Google and the Catlin Seaview Survey want you to strap on a scuba tank and start snapping underwater pictures with your Android phone to help save the world's vanishing coral reefs.
The search giant launched its ocean survey as part of Google Earth in 2009 and late last year, the company debuted an underwater version of its Street View panoramic layer in Google Earth and Google Maps. The 360-degree mapping process is now being used by Australia-based Catlin Seaview Survey to monitor the health of coral reefs around the world.
"Most corals could die in next 40 years due to ocean acidification and the areas where corals can live are rapidly declining," said Jennifer Austin Foulkes, manager of Google Ocean.
A better scientific understanding of what's happening to coral reefs is needed, she said. So too is heightened public awareness of the problem, which is why Google has teamed up with the Catlin Seaview Survey on both the coral reef panoramic mapping project and spreading news about it through the Google+ social network.
At Google I/O on Thursday, Catlin Seaview Survey director Richard Vevers appealed to divers and developers to assist in the project. Vevers and his team use the survey's own $50,00 Seaview SVII underwater cameras on their mapping dives, but he said new 360-degree photography capabilities built into Android phones like the Galaxy S4 can replicate that work.
One major way volunteer underwater mappers can help is by going to underwater locations the Catlin Seaview Survey has already captured and snapping panoramic photos, Vevers said. That will give scientists important information about how coral reefs are holding up over time.
Meanwhile, the Catlin Seaview Survey could also use more developers working on things like software-based image recognition tools that can quickly identify reef types and species of coral, Vevers said. Supporters of the coral mapping project can learn more about it on Google+, where the Catlin Seaview Survey has actually conducted underwater video Hangouts.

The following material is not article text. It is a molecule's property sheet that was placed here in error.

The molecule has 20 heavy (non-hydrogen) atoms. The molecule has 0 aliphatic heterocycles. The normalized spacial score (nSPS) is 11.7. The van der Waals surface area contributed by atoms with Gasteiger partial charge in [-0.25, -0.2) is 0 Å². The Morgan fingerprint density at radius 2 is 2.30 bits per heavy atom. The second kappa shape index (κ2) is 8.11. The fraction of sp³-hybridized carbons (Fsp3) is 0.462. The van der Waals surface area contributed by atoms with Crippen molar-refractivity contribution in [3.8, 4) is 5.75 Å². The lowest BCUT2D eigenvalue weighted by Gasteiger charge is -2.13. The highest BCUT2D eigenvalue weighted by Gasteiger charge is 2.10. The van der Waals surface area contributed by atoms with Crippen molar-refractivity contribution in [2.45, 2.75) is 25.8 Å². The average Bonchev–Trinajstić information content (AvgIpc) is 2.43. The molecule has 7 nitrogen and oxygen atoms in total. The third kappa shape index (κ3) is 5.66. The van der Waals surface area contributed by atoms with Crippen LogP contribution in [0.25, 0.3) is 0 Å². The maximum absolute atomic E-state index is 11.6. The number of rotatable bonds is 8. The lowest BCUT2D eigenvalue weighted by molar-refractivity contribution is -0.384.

Vevers and his team use a diver-operated motorized underwater scooter with three SVII cameras attached for their dives (pictured above). A waterproof tablet at the back of the scooter is used to control the cameras. The team generally conducts three two-kilometer dives per day while on a mapping expedition, generating a 360-degree photo every three seconds.
That process results in roughly 3,000 images per dive, which are stitched to together to create 1,000 panoramas of the surveyed areas.
So far, the Catlin Seaview Survey has mapped coral reefs in the Great Barrier Reef and the Caribbean, and will continue working in the Americas this year before moving the project to Asia in 2014, Vevers said.
Google has released six Underwater Street View interactive maps for locations like Apo Island in the Philippines, Hanama Bay in Hawaii, and parts of the Great Barrier Reef. You can check out the basics of Google's Underwater Street View efforts in the video above.